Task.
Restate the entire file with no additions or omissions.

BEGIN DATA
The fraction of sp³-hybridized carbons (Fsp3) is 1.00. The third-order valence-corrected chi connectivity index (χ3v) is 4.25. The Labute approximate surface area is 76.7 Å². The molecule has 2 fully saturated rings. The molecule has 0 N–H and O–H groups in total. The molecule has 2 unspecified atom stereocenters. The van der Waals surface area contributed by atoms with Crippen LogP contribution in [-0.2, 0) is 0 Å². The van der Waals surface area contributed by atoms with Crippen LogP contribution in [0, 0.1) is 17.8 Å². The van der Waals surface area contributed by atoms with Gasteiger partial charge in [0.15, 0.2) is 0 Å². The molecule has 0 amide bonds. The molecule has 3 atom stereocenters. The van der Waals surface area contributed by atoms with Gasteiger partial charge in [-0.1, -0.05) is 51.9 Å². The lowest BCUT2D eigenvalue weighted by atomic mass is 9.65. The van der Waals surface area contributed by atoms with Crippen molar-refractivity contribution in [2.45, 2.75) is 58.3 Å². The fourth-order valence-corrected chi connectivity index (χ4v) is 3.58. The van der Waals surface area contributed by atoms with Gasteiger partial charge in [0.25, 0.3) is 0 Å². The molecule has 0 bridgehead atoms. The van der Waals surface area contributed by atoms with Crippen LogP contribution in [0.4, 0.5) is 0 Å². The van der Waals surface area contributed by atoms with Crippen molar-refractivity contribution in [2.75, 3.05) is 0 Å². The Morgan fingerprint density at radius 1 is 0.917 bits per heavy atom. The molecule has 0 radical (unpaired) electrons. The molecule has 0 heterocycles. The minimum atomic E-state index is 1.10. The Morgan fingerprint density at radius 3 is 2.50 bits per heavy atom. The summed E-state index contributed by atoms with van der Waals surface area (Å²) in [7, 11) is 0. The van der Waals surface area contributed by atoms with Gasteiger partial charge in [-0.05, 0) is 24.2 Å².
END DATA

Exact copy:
The fraction of sp³-hybridized carbons (Fsp3) is 1.00. The third-order valence-corrected chi connectivity index (χ3v) is 4.25. The Labute approximate surface area is 76.7 Å². The molecule has 2 fully saturated rings. The molecule has 0 N–H and O–H groups in total. The molecule has 2 unspecified atom stereocenters. The van der Waals surface area contributed by atoms with Crippen LogP contribution in [-0.2, 0) is 0 Å². The van der Waals surface area contributed by atoms with Crippen LogP contribution in [0, 0.1) is 17.8 Å². The van der Waals surface area contributed by atoms with Gasteiger partial charge in [0.15, 0.2) is 0 Å². The molecule has 0 amide bonds. The molecule has 3 atom stereocenters. The van der Waals surface area contributed by atoms with Gasteiger partial charge in [-0.1, -0.05) is 51.9 Å². The lowest BCUT2D eigenvalue weighted by atomic mass is 9.65. The van der Waals surface area contributed by atoms with Crippen molar-refractivity contribution in [2.45, 2.75) is 58.3 Å². The fourth-order valence-corrected chi connectivity index (χ4v) is 3.58. The van der Waals surface area contributed by atoms with Gasteiger partial charge in [0.25, 0.3) is 0 Å². The molecule has 0 bridgehead atoms. The van der Waals surface area contributed by atoms with Crippen LogP contribution in [0.4, 0.5) is 0 Å². The van der Waals surface area contributed by atoms with Crippen molar-refractivity contribution in [2.75, 3.05) is 0 Å². The Morgan fingerprint density at radius 1 is 0.917 bits per heavy atom. The molecule has 0 radical (unpaired) electrons. The molecule has 0 heterocycles. The minimum atomic E-state index is 1.10. The Morgan fingerprint density at radius 3 is 2.50 bits per heavy atom. The summed E-state index contributed by atoms with van der Waals surface area (Å²) in [7, 11) is 0. The van der Waals surface area contributed by atoms with Gasteiger partial charge in [-0.05, 0) is 24.2 Å².